Although not completely obvious, designers in the fashion industry form partnerships with beauty and hair brands as a means to produce the looks required for their runway shows during fashion week. MAC Cosmetics, for example, were reported to have covered 120 shows, worked with 350 make-up artists and made over 4700 models during last year’s global autumn/winter collections. It therefore seems like a natural progression for the tables to turn, and for designers to then collaborate with makeup companies to produce product ranges inspired by their design archives, or more recent collections.
The collaboration I was to alluding to earlier, is between NARS Cosmetics and Scottish fashion designer Christopher Kane. As mentioned by the designer himself, ‘NARS has been a long-standing and valued partner of ours, so this collaboration was an obvious fit. NARS has the same unapologetic aesthetic that is signature to the Christopher Kane brand and I'm excited to share what we've created together.’
|Model’s wearing NARS Cosmetics at Christopher Kane’s Spring/Summer 2015 Show (Source: The Independent UK)|
Although not a new concept, what I found most intriguing about this collaboration was that the makeup looks worn by the models at Kane’s show last week were from the new collection, and served as a precursor to what NARS customers can expect once the product line officially hits the stores next May. Although the sneak peak was a clever idea, what I was initially expecting was the collection to be available right after the show had ended. What’s becoming more and more common place in the fashion industry is that designers are allowing consumers to ‘shop the show’, with major brands like Burberry taking pre-orders for their latest collections within minutes of the fashion show’s completion. These short lead-times are also happening in other industries, with Apple, for example, announcing their new iPhones just over a week before the phones are able to be purchased by customers in store (probably not a coincidence, as former Burberry CEO, Angela Ahrendts, is now Senior VP of Apple Retail).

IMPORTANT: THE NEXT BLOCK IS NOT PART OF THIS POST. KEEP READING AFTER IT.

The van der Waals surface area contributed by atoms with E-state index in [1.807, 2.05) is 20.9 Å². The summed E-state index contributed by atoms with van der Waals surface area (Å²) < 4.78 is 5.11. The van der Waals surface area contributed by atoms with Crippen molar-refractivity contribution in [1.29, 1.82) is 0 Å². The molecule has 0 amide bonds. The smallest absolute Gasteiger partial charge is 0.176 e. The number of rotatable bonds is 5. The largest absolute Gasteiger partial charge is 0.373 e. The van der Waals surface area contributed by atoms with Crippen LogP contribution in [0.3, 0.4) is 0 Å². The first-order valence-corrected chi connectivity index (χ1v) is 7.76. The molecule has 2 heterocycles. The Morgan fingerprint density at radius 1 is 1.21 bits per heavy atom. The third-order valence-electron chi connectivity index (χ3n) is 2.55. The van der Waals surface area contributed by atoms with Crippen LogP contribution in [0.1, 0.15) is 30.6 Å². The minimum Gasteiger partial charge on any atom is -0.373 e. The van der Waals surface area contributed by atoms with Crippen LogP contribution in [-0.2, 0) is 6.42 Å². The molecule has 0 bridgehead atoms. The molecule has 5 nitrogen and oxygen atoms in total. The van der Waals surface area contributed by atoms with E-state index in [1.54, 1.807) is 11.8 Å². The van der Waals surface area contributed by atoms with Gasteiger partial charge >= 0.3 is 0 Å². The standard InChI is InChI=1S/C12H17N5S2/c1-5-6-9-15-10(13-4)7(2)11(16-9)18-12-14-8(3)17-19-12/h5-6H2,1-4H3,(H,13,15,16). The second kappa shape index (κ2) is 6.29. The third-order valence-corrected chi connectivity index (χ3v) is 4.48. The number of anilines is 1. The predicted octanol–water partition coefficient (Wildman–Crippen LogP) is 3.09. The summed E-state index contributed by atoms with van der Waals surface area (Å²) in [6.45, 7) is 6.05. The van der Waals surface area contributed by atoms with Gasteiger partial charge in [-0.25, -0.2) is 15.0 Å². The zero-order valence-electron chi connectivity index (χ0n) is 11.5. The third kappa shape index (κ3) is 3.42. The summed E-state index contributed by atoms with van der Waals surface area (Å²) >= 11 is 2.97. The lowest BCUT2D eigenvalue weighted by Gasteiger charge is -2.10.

Although there are obviously concerns with competitors copying new innovations when lead times are much greater (a topic we’ve been looking at more closely in our Ethics class), the problem here is more related to consumption patterns, with consumers wanting something now, as opposed to waiting half a year to get their hands on it.
So whether fans of both brands determine that the collaboration was worth the wait, we’ll have to see, but it’s undoubtedly a smart partnership, and with time, one that will hopefully be profitable for all parties involved.
Current student in the Master of Marketing program at the University of Sydney Business School